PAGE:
5 July, 2016 5 July, 2016

Derek Hynd’s J-Bay Power Rankings: Part II

Derek Hynd has spent 37 long winters perched in his pyramid overlooking the Super Tubes’ Impossibles section, presiding over the tiniest exit keyhole, making notes on those surfers who ride the hallowed walls of J-Bay with skill, enthusiasm and aplomb. A timeless search for the vanguard of surfing revelation. Progress. Who better then, to give us a breakdown of what to expect from the current crop as they prepare to write their own surfing histories on these long walls.

But first, a little bit about Derek Hynd, for the youth are green and unlearned and our collective internet memories frequently suffer amnesia. Australian former pro surfer, Derek Hynd, is a writer, critic, legendary pioneer of finless surfing, or to ascribe one of his own quotes to himself: “freestyle jazz to surfing’s rock ‘n roll”. As if he needed an introduction. Hynd is the author of hundreds of insightful, witty and dry articles and columns since the early 80s, but is renowned for his unique coverage of the world pro tour. He practically defined the “Power Rankings” formula for Surfer magazine back in ’87. He has coached world title holders such as Mark Occhilupo, and remains one of the closest things surfing has to a “thought leader”.

In Part II of this Three Part series, Hynd offers insights on Mick Fanning, Julian Wilson, Conner Coffin, Caio Ibelli, Michel Bourez, Jordy Smith, Kolohe Andino and Joel Parkinson. Read Part I HERE.

By Derek Hynd

Mick Fanning


Worth noting that in three appearances this season he hasn’t failed. The hangover from the semi retirement of a maestro is that results usually continue. Lack of pin point form is offset by lack of pressure. Keeps the equation pretty even. Mick can win JBay should he indeed appear, and win it well.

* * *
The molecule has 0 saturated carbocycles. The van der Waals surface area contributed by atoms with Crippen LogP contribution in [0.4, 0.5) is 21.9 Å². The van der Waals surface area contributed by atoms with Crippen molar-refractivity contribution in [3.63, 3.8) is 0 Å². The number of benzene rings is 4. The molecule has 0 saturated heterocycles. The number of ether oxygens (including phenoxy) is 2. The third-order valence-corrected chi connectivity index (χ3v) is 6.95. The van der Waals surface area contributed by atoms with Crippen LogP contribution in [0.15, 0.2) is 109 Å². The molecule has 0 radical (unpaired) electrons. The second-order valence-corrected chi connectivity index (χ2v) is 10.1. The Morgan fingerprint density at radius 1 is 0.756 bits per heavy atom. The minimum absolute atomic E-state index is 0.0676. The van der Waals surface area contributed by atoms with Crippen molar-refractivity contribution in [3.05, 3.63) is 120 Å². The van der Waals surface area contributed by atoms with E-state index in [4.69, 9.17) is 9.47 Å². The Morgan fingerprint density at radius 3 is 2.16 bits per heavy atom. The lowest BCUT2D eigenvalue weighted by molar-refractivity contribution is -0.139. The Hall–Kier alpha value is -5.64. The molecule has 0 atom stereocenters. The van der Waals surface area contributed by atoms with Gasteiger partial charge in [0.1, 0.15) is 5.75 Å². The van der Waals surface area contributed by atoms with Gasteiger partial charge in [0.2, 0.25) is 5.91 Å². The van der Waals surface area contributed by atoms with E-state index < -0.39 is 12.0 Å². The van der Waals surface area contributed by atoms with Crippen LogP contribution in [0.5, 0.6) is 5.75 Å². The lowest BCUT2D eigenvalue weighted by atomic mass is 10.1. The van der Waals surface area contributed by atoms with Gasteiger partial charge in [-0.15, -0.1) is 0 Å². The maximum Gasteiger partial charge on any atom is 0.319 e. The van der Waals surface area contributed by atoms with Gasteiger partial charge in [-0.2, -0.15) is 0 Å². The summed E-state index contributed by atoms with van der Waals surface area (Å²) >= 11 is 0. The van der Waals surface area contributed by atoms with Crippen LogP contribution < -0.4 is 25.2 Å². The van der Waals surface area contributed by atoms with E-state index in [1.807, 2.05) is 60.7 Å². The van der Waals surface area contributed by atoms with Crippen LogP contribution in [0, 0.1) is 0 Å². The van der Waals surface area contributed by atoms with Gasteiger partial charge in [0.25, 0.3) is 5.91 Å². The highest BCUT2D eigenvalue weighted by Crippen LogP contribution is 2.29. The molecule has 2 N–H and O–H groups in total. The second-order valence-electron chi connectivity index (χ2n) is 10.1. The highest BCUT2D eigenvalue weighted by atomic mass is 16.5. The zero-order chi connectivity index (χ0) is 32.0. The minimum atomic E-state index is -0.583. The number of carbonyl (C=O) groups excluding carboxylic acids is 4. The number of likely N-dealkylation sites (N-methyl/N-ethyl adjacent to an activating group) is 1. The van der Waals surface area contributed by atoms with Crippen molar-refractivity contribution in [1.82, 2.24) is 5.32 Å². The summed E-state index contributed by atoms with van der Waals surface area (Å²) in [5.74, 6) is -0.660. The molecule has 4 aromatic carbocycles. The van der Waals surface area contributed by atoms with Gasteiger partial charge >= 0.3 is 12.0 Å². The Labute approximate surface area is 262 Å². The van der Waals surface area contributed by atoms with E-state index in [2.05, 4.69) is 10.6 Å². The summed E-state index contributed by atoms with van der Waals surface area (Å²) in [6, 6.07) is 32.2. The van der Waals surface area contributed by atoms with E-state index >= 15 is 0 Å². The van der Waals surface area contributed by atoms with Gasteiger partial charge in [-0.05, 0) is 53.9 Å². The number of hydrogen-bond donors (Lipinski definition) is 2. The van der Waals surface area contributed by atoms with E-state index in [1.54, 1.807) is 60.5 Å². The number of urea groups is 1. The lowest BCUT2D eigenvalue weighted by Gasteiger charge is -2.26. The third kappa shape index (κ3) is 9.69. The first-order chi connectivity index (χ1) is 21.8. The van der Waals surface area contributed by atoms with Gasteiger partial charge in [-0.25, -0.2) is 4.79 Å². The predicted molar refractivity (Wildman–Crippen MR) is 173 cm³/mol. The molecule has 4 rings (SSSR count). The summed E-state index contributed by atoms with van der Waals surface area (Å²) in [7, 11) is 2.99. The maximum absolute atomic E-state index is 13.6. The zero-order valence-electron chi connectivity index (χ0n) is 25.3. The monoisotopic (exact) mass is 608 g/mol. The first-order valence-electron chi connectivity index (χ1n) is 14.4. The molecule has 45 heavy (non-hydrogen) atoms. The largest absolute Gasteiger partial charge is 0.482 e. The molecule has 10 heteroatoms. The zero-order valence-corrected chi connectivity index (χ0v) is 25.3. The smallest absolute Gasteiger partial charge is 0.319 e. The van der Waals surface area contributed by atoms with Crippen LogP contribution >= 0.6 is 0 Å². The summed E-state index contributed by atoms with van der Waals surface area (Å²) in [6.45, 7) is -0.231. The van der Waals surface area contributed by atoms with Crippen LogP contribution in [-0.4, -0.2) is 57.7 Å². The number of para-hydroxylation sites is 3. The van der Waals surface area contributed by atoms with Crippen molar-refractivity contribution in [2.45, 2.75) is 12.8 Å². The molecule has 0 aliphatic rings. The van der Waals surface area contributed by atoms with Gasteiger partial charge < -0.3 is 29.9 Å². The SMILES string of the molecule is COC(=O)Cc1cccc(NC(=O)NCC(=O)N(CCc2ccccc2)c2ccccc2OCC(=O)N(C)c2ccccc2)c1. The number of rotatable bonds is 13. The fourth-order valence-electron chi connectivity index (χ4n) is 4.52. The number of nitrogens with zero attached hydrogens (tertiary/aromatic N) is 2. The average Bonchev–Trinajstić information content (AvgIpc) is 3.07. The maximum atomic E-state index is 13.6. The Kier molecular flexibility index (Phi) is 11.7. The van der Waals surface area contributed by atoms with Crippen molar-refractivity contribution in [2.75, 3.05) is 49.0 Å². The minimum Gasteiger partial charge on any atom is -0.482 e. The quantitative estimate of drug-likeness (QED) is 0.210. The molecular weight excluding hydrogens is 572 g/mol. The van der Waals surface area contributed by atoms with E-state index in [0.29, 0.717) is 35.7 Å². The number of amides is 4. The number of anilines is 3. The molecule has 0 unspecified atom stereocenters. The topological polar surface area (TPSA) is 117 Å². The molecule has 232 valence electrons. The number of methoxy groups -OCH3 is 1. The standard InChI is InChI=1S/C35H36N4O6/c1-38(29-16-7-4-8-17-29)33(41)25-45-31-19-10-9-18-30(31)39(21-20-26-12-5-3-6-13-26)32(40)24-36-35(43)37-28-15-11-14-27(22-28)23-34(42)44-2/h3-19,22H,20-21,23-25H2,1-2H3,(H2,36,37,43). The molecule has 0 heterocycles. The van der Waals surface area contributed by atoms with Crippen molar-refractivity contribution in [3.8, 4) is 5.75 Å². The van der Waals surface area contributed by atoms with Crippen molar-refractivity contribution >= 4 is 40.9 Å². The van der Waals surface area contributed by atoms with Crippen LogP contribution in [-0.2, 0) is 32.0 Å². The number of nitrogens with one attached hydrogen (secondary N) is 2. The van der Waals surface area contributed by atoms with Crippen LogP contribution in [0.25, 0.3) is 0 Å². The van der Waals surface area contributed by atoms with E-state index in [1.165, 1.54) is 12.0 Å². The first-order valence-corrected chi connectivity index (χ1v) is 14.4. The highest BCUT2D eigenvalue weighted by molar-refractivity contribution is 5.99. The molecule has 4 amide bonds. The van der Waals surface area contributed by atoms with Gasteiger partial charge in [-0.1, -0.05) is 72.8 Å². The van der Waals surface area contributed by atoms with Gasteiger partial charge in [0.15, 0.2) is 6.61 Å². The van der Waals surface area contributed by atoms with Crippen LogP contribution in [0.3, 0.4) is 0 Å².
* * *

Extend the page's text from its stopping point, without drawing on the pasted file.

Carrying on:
Regardless of last year’s unanticipated end to the event any nervousness most likely won’t be reflected in his surfing. Whilst he may feel it, the crowd won’t see it and maybe even the judges won’t note it.

Julian Wilson


Amidst a shock slide over the past two events he gets the chance to showcase his linkage. Sure, every pro has linkage, but in there Wilson vein it comes via harnessed square drives off the bottom. He can arguably hold a drive better than any pro, allowing the lip at the “world’s best point break” to be at his mercy.

Like Fanning, Wilson’s form could be a touch off – but not noticeably so.

Conner Coffin

Much has been rumoured of parallels to Curren which of course is the Kiss of Death. He does have the Curren crouch and extend. What respectfully doesn’t is prime Curren era equipment – no tweaking allowed – to better develop his power. He’s kind of a Gerr/Curren rookie mix – and with just the two failures out of five – is in good stead to evolve within he WCT.

Michel Bourez


The results of Bourez epitomise the wide open nature of this year’s tour. Without a failure in five starts yet also without a big keeper, a big result here and he’s angling deep into the Top 10.

As with the bulk of the field in an incredible state of play. he too could go all the way or fall flat. With the type of relentless projectile approach akin to de Souza, failure is probably the less likely scenario. Yet, relative ferocity of will isn’t quite there. It’s no sleight on him. Most of The Tour lacks the facet alongside The World Champion.

In a screamer of a season everything needs to fire to bust telling gaps on the field. Bourez has the constancy of decent results to now push an advantage.

Caio Ibelli

Hanging by a bit of a thread for a Top Five year end finish having had decent rookie year results but nothing stellar. Despite it, consistency suggests a potential Top 10 WCT career once he wires the system.